How to Depreciate an Investment

by Andrew Latham Google

    Depreciation is an income tax deduction the Internal Revenue Service allows taxpayers to claim on certain types of property. The deduction is based on the gradual drop in value of some types of property throughout their useful life. Certain investments, such as buildings, machinery, vehicles, patents and computer software, may qualify as depreciable property. How you depreciate an eligible investment will vary depending on its value and the length of its useful life.

    Eligibility

    Although the rules determining the eligibility of depreciable property are complex, they boil down to three main requirements. You must own the property, it must either generate income or be part of your business and it must have a limited useful life of at least one year. Investments with an indefinite useful life, such as land or property you start using and get rid of in the same year, are not eligible. Intangible investments, such as franchises and goodwill, are not eligible either. However, certain intangible investments, such as patents and copyrights, which do have a set lifetime, are eligible for depreciation.

    Modified Accelerated Cost Recovery System

    The main deduction method is the Modified Accelerated Cost Recovery System, or MACRS. Under MACRS, taxpayers must claim their deductions by using set useful lives and methods depending on the property's class. For instance, the useful life of personal property ranges from three to 20 years, land improvements go from 15 to 20 years and residential property and business property may be depreciated over 27.5 and 40 years, respectively. Each class allows you to deduct a set percentage of the investment's initial value each year. The IRS provides a MACRS Percentage Table Guide in Appendix A of Publication 946 that details what depreciation percentage you can claim for each year in the life of an investment.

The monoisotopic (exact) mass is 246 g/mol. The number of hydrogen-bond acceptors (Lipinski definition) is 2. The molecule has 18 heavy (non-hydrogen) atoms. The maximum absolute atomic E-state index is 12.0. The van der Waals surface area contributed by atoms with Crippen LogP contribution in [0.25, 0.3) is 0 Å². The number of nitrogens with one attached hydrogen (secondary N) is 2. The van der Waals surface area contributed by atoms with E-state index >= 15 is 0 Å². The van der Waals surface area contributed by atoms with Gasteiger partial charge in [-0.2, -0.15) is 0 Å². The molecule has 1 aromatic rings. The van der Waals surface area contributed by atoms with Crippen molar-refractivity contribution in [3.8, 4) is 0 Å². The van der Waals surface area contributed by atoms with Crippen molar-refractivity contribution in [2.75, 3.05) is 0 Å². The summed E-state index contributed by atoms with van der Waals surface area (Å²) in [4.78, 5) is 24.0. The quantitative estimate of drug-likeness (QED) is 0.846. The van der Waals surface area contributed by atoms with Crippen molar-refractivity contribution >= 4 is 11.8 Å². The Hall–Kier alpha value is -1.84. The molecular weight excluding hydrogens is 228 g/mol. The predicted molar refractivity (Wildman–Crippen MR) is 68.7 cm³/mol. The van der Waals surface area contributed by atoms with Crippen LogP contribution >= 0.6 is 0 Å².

Calculation

    To calculate the deduction of an depreciable investment, you must multiply the item's basis by the percentage deduction set by the IRS for its class. For instance, furniture is part of a seven-year class that allows for a 10.71 depreciation for the first year and a 25.51 percent depreciation for the second year. If you paid $10,000 for a piece of furniture, you would be able to deduct $107 in the first year and $255 in the second year.

    Straight Line Method

    The straight line method is another depreciation method you can use, which in some cases -- particularly with intangible property -- allows you to claim a larger depreciation deduction. When calculating depreciation, use both the straight line method and the general MACRS method to determine which one offers the highest depreciation deduction. To calculate your depreciation deduction using the straight line method, first deduct from your investment's initial basis any previous depreciation deductions. Then, divide the current basis by the number of years left on the investment's useful life. The result is the depreciation deduction you can claim for the current year.

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    About the Author

    Andrew Latham has worked as a professional copywriter since 2005 and is the owner of LanguageVox, a Spanish and English language services provider. His work has been published in "Property News" and on the San Francisco Chronicle's website, SFGate. Latham holds a Bachelor of Science in English and a diploma in linguistics from Open University.

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